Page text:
Wagner FF, Bishop JA, Gale JP, Shi X, et al. Inhibitors of glycogen synthase kinase 3 with exquisite kinome-wide selectivity and their functional effects. ACS Chem Biol. 2016;11(7):1952-1963.
Shi X, O’Neill MM, MacDonnell S, Brookes P, et al. The RSK inhibitor BIX 02565 limits cardiac ischemia/reperfusion injury. J Cardiovasc Pharmacol Ther. 2016;21(2):177-186.
Chen S, Sanjana NE, Zheng K, Shalem O, et al. Genome-wide CRISPR screen in a mouse model of tumor growth and metastasis. Cell. 2015;160(6):1246-1260.
Shalem O, Sanjana NE, Hartenian E, Shi X, et al. Genome-scale CRISPR-Cas9 knockout screening in human cells. Science. 2014;343(6166):84-87.
Park SY, Shi X, Pang J, Yan C, Berk B. Thioredoxin-interacting protein mediates sustained VEGFR2 signaling in endothelial cells, which is necessary for angiogenesis. Arterioscler Thromb Vasc Biol. 2013;33(4):737-43.
Xi Shi, Ph.D.
Xi Shi is a research scientist I working in the Zhang Lab at the Broad Institute of MIT and Harvard. Her research topics include generating CRISPR-edited human embryonic stem cell (hESC) lines; differentiating hESCs to model human neuropsychiatric diseases; and characterizing induced human neurons by molecular profiling (pooled/single-cell RNA-Seq), biochemistry, and high-throughput electrophysiology using a multi-electrode array system (MEA). In addition, she is evaluating the in vivo gene editing efficiency of CRISPR in the mouse brain using the AAV delivery system. During her tenure at the Broad Institute, she has expanded her expertise in CRISPR-mediated genome editing, RNA-Seq, next-generation sequencing, neuron differentiation from hESCs, and electrical recording of neurons using MEA.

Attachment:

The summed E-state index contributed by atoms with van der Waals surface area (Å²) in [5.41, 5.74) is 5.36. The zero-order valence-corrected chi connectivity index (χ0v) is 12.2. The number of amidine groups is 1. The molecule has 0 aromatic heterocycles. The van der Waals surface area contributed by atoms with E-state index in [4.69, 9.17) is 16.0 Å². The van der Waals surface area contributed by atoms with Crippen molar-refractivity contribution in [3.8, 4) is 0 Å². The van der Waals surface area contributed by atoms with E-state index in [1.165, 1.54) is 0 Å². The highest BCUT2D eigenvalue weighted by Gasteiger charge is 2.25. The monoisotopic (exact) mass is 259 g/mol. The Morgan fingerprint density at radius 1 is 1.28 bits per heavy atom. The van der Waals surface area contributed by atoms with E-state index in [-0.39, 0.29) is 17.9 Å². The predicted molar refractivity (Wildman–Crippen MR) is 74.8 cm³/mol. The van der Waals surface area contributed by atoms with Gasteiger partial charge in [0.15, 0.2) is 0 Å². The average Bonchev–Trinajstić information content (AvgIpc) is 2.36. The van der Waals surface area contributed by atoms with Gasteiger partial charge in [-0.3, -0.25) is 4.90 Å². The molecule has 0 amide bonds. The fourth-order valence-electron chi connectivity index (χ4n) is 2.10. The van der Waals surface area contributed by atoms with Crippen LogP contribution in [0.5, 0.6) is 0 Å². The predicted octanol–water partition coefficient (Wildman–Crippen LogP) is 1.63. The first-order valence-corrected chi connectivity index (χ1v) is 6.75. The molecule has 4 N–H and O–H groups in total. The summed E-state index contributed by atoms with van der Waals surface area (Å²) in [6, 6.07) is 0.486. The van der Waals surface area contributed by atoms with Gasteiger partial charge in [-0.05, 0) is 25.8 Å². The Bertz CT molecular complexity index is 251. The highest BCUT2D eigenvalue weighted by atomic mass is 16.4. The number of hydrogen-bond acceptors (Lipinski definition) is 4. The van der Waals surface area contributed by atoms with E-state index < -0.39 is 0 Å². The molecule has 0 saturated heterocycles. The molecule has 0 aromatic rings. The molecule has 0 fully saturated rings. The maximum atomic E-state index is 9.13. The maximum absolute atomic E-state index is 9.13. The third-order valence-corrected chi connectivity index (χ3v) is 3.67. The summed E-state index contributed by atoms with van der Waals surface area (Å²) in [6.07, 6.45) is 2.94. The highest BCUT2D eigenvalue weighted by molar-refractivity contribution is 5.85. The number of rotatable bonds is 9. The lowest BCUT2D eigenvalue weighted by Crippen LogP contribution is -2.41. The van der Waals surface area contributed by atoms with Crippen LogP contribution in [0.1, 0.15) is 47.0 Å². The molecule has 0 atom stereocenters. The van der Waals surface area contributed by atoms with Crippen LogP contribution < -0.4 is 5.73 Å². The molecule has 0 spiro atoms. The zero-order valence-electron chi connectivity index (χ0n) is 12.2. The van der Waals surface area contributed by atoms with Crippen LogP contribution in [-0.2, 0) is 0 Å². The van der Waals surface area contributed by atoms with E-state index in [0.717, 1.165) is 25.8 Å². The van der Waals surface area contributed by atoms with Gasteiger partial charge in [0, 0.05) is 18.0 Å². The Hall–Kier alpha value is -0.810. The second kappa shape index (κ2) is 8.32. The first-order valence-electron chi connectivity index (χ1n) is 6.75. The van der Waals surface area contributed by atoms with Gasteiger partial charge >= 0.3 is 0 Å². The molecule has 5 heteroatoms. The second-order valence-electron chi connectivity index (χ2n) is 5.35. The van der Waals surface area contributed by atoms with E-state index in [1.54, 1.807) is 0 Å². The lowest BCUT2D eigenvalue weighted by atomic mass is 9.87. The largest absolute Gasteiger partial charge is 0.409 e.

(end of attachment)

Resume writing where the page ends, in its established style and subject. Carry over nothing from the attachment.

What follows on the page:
Shi joined the Broad Institute in 2013 as a postdoctoral associate in the Stanley Center for Psychiatric Research, and in 2016 moved into her current post. Prior to joining the Broad Institute, she worked as a research associate at Harvard University, where she used Drosophila as an animal model to understand genetic variation for drug response and to identify drug targets. She had previously worked as a postdoctoral associate in the Aab Cardiovascular Research Institute at the University of Rochester, studying signaling pathways regulated by thioredoxin interacting protein (TXNIP) in human umbilical vein endothelial cells.
Shi received her Ph.D. in pharmacology from the University of Rochester School of Medicine and Dentistry, where she investigated acute and chronic cardiac injury models in a mouse model while developing skills in mouse surgery, cell culture, and molecular/biochemical assays for signaling pathways. She also holds an M.S. in biology from Nanjing University and a B.S. in biology from Nanjing Normal University.
Contact Xi Shi via email at email@example.com.